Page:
What day of the week is it? More on that later.
Among those who habitually attend synagogue services, especially those who read the weekly portion from the Torah scroll, parts of Emor bring about a sense of déjà vu. That’s because some of it is read 3 additional times a year, on holidays. My son’s Bar Mitzvah reading on the first day of Sukkot was from Emor, as was my first Torah reading on the second day of Pesach (at 17, not 13. Long story.). By the way, today is Pesach Sheni, a month after Pesach. It’s biblical in origin and was intended to accommodate those who were unable to participate in the regular Pesach offering because of ritual impurity.
Speaking of ritual impurity, Emor starts out with instructions for the priests, more stringent for the High Priest. The priests are expected to maintain a higher level of ritual purity because of their service in the Tabernacle. Contact with a corpse causes ritual impurity, so there are limits on whom a priest should “contaminate” himself for when someone dies: only his wife, parents, children, and siblings (sister only if still at home, unmarried). A High Priest, not even these. A priest can marry only a widow or virgin, a High Priest only a virgin. Both priests and sacrifices must be free of certain physical defects. And the priests get to eat terumah, 1/60 of a crop set aside for them.
The ensuing text on Sabbath and holiday observances includes activities specific to those “appointed times” in addition to sacrifices, like eating matzah, bringing an Omer (a volume of roughly 43 average eggs) of grain from the first harvest during Pesach and counting for 7 weeks after that to the next major holiday; blowing the shofar on the 1st day of the 7th month, atoning on Yom Kippur, and living in booths.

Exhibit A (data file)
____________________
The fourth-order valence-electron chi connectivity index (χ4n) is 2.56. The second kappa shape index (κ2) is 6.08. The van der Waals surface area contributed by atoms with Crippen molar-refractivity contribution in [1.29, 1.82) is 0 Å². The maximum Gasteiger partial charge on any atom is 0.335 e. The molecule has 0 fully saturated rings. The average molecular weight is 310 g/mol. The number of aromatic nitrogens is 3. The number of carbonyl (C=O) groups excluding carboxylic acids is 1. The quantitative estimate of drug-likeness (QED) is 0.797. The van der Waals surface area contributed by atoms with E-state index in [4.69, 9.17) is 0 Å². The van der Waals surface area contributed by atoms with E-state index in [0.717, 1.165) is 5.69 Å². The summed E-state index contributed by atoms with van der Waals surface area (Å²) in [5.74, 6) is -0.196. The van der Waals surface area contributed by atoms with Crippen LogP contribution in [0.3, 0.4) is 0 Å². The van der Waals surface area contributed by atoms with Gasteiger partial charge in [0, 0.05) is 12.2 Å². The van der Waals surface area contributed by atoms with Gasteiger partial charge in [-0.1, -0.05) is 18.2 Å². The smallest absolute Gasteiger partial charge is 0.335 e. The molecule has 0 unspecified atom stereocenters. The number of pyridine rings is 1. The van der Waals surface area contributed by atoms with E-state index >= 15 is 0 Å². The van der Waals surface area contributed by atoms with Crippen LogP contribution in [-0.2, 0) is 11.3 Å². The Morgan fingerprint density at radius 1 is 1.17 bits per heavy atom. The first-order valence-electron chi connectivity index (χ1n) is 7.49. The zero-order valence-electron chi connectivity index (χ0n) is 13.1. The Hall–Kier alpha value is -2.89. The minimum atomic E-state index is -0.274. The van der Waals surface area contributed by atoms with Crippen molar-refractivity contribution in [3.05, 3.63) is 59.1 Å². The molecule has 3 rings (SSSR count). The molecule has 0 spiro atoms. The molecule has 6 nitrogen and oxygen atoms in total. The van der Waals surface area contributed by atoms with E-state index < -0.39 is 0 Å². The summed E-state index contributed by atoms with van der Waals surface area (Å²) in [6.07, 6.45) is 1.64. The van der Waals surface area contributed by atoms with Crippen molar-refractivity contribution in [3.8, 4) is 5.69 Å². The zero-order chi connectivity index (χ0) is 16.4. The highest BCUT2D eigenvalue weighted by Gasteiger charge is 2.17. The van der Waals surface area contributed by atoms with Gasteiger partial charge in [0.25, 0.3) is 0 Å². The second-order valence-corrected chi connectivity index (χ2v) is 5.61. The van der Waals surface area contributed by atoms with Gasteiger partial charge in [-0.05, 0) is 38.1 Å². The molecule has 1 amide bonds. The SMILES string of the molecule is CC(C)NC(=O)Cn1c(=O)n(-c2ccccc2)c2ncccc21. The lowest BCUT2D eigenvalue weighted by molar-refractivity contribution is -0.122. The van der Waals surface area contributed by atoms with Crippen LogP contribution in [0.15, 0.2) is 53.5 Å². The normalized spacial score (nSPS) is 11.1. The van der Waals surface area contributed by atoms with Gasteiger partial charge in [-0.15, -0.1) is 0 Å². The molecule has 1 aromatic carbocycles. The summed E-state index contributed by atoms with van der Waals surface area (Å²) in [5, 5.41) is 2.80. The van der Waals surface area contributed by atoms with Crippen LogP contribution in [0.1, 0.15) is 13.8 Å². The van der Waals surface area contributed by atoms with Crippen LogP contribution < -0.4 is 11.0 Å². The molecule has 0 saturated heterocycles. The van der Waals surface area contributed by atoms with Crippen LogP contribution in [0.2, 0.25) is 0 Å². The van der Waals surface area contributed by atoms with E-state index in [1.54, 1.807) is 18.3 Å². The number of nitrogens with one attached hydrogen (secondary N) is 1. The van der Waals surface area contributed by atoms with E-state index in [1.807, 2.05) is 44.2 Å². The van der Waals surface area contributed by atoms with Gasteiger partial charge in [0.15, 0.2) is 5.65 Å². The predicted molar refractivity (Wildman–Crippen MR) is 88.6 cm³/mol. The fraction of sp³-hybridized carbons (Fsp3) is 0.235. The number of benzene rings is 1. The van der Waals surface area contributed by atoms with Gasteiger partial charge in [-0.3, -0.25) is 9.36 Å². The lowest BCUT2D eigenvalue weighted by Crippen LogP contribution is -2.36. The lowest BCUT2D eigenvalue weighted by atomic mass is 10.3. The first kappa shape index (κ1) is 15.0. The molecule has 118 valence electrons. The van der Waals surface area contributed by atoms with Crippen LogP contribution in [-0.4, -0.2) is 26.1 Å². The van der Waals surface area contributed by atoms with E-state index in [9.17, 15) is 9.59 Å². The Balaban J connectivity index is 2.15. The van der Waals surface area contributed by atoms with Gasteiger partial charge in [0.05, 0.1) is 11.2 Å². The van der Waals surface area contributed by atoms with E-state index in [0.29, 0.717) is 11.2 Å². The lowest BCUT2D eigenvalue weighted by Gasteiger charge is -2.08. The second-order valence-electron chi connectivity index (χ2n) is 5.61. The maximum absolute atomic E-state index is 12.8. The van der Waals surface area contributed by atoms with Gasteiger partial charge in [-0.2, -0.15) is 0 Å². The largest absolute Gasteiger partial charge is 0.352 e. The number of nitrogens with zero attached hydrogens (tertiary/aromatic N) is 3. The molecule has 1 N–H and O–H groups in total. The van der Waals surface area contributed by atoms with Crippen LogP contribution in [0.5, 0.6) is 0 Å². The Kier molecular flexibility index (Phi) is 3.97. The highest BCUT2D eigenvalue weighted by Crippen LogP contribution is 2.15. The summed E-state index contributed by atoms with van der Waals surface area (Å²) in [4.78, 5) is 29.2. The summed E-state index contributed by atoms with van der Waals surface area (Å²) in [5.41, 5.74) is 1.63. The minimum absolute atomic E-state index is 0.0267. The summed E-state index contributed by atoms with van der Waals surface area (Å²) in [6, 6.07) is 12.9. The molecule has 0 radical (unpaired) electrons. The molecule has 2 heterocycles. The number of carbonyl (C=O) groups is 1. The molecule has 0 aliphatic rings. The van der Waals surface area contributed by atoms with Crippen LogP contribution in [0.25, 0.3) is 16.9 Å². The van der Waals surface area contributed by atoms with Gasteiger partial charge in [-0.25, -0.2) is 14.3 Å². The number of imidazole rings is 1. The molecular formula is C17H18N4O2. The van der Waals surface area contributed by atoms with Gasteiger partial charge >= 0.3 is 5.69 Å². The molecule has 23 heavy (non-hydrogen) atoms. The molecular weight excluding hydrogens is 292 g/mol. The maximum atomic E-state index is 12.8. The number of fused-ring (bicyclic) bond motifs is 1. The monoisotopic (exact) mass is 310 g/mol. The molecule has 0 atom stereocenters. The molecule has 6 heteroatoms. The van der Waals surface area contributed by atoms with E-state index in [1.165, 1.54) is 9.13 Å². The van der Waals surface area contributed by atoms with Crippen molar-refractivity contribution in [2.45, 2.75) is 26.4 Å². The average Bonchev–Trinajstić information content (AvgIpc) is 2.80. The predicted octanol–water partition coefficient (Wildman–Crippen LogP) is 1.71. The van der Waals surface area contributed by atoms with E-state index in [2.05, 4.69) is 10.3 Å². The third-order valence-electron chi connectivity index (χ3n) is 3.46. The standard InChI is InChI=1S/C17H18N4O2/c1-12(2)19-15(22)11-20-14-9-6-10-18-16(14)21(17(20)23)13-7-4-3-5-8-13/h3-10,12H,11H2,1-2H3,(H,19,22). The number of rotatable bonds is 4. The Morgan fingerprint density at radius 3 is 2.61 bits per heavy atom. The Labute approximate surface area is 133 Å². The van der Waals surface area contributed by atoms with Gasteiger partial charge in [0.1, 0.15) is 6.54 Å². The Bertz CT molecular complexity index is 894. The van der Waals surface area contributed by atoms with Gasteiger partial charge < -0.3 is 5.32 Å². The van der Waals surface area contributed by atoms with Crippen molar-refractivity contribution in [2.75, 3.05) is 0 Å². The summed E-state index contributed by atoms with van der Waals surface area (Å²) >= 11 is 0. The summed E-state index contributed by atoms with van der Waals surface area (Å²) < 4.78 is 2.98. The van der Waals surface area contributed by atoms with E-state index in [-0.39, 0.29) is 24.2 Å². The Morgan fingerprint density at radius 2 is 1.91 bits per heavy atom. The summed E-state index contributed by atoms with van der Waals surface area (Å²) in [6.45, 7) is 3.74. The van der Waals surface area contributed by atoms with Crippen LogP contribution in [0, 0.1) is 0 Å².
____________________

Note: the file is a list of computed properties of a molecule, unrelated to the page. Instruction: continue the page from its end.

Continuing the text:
Almost every month in the Hebrew calendar has a holiday (feast or fast). In fact, Monday night begins the very post-biblical holiday of Lag B’Omer (Hebrew letters lamed+gimel=30+3=33rd day of counting the Omer). Its origins are fuzzy, based on stories of Rabbi Akiva and his plague-stricken students, Rabbi Shimon bar Yochai, the Bar Kochba revolt, and the Zohar. It’s traditionally associated with students and is currently celebrated with bonfires, barbeques, and parades, and activities frowned upon other times during the Omer period, like weddings, shaving, and (especially first) haircuts.
The rest of Emor concerns lighting the menorah, a continual lamp; the showbread; and an incident of blasphemy, leading to a discussion of capital crimes, such as blasphemy, and restitution in cases of assault, formulaically described in 24:20 as “fracture for fracture, eye for eye, tooth for tooth.”
So, what day of the week is it?
That was not a trick question, but it’s one that is increasing difficult to answer correctly. As I write this, it’s Friday. After I retired 7 years ago (YES!), I started finding it difficult to differentiate one weekday from another. But in a short time, I had a schedule that allowed me to discern what day it was, at least after I’d been awake for a few minutes. For example, if the day before, I’d had a music lesson and a choral rehearsal, today was Tuesday. Before COVID-19, my schedule included those activities on Monday, often a movie on Tuesday with a different choral rehearsal at night, 3 OLLI classes (including Madrigal Singers) and Read Aloud Delaware on Wednesday, another OLLI class on Thursday. Friday and Sunday were open. Saturday I went to services, usually in Wilmington, occasionally in Wynnewood, PA, where I also went to Rabbi Cooper’s class on Maimonides’ Mishneh Torah, chanted Torah or haftarah and then visited my sister.